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ii. 18-22

It is not easy to analyse the complicated construction of the concluding portion of the second elegy. If the text is not corrupt its transitions are very abrupt. The difficulty is to adjust the relations of three sections. First we have the sentence, "Their heart cried unto the Lord." Next comes the address to the wall. "O wall of the daughter of Zion," etc. Lastly, there is the prayer which extends from verse 20 to the end of the poem.

The most simple grammatical arrangement is to take the first clause in connection with the preceding verse. The last substantive was the word "adversaries." Therefore in the rigour of grammar the pronoun should represent that word. Read thus, the sentence relates an action of the enemies of Israel when their horn has been exalted. The word rendered "cried" is one that would designate a loud shout, and that translated "Lord" here is not the sacred name Jehovah but Adonai, a general term that might very well be used in narrating the behaviour of the heathen towards God. Thus the phrase would seem to describe the insolent shout of triumph which the adversaries of the Jews fling at the God of their victims.

169On the other hand, it is to be observed that the general title "Lord" (Adonai) is also employed in the very next verse in the direct call to prayer. The heart, too, is mentioned again there as it is here, and that to express the inner being and deepest feelings of the afflicted city. It seems unlikely that the elegist would mention a heart-cry of the enemies and describe this as addressed to "The Lord."

Probably then we should apply this opening clause to the Jews, although they had not been named in the near context, a construction favoured by the abrupt transitions in which the elegist indulges elsewhere. It is the heart of the Jews that cried unto the Lord. Now the question arises, How shall we take this assertion in view of the words that follow? The common reading supposes that it introduces the immediately succeeding sentences. The heart of the Jews calls to the wall of the daughter of Zion, and bids it arise and pray. But with this construction we should look for another word (such as "saying") to introduce the appeal, because the Hebrew word rendered "cried" is usually employed absolutely, and not as the preface to quoted speech. Besides, the ideas would be strangely involved. Some people, indefinitely designated "they," exhort the wall to weep and pray! How can this exhortation to a wall be described as a calling to the Lord? The complication is increased when the prayer follows sharply on the anonymous appeal without a single connecting or explanatory clause.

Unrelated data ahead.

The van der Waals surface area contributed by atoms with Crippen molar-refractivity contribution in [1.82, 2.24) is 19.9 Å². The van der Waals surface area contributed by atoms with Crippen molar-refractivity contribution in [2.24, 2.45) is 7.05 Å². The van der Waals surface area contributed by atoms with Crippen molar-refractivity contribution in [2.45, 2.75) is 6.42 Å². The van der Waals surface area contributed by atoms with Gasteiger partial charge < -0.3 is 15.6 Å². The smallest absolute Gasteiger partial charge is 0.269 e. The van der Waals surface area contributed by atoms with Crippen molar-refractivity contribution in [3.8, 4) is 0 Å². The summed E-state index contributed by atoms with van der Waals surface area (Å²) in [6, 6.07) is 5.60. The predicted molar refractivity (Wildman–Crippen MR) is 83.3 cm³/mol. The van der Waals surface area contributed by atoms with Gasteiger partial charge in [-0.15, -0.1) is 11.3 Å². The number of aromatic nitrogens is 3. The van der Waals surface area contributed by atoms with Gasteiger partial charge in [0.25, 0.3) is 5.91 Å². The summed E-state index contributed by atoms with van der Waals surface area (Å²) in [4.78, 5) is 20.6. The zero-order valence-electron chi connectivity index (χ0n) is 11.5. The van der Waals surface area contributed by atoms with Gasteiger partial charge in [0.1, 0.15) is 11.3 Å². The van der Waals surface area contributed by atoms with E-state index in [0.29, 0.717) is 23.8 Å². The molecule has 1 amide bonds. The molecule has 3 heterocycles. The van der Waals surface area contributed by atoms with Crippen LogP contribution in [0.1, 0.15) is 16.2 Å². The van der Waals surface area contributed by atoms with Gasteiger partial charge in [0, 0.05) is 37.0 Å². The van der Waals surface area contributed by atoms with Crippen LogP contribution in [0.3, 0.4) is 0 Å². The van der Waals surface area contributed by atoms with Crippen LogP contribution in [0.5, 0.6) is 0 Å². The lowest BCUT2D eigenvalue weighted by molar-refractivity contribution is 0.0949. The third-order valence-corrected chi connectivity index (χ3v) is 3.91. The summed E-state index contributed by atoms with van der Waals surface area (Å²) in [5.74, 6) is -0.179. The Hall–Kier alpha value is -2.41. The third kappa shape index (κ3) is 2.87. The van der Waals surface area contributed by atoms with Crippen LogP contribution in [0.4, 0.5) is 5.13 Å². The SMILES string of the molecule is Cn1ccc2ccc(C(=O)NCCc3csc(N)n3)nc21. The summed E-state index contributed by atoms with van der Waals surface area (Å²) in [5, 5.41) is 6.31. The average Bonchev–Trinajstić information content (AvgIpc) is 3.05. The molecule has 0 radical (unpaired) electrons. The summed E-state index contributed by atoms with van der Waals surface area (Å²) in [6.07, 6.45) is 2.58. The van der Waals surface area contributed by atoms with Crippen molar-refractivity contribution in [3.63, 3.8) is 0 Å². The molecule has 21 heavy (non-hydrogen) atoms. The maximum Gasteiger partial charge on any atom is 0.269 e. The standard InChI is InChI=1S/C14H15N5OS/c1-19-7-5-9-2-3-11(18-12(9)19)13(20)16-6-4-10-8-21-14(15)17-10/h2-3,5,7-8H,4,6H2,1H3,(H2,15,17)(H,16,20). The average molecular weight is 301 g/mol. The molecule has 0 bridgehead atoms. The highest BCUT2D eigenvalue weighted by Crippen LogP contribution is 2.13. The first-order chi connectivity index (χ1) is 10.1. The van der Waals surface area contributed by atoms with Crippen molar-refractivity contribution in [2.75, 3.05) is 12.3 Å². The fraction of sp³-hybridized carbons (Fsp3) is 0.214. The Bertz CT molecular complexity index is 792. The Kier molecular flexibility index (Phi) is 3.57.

A simpler interpretation is to follow Calvin in rendering the first clause absolutely, but still applying it to the Jews, who, though they are not named here, are supposed to be always in mind. We may not agree with the stern theologian of Geneva in asserting170 that the cry thus designated is one of impatient grief flowing not "from a right feeling or from the true fear of God, but from the strong and turbid impulse of nature." The elegist furnishes no excuse for this somewhat ungracious judgment. After his manner, already familiar to us, the poet interjects a thought—viz., that the distressed Jews cried to God. This suggests to him the great value of the refuge of prayer, a topic on which he forthwith proceeds to enlarge first by making an appeal to others, and then by himself breaking out into the direct language of petition.

This is not the first occasion on which the elegist has shown his faith in the efficacy of prayer. But hitherto he has only uttered brief exclamations in the middle of his descriptive passages. Now he gives a solemn call to prayer, and follows this with a deliberate, full petition, addressed to God. We must feel that the elegy is lifted to a higher plane by the new turn that the thought of its author takes at this place. Grief is natural; it is useless to pretend to be impassive; and, although our Teutonic habits of reserve may make it difficult for us to sympathise with the violent outbursts that an Oriental permits himself without any sense of shame, we must admit that a reasonable expression of the emotions is good and wholesome. Tennyson recognises this in the well-known lyric where he says of the dead warrior's wife—

"She must weep or she will die."

Nevertheless, an unchecked rush of feeling, not followed by any action, cannot but evince weakness; it has no lifting power. Although, if the emotion is distressful, such an expression may give relief to its subject, it is certainly very depressing to the spectator.171 For this reason the Book of Lamentations strikes us as the most depressing part of the Bible—would it not be just to say, as the only part that can be so described? But it would not be fair to this Book to suppose that it did nothing beyond realising the significance of its title. It contains more than a melancholy series of laments. In the passage before us the poet raises his voice to a higher strain.

This new and more elevated turn in the elegy is itself suggestive. The transition from lamentation to prayer is always good for the sufferer. The first action may relieve his pent-up emotions; it cannot destroy the source from which they flow. But prayer is more practical, for it aims at deliverance. That, however, is its least merit. In the very act of seeking help from God the soul is brought into closer relations with Him, and this condition of communion is a better thing than any results that can possibly follow in the form of answers to the prayer, great and helpful as these may be. The trouble that drives us to prayer is a blessing because the state of a praying soul is a blessed state.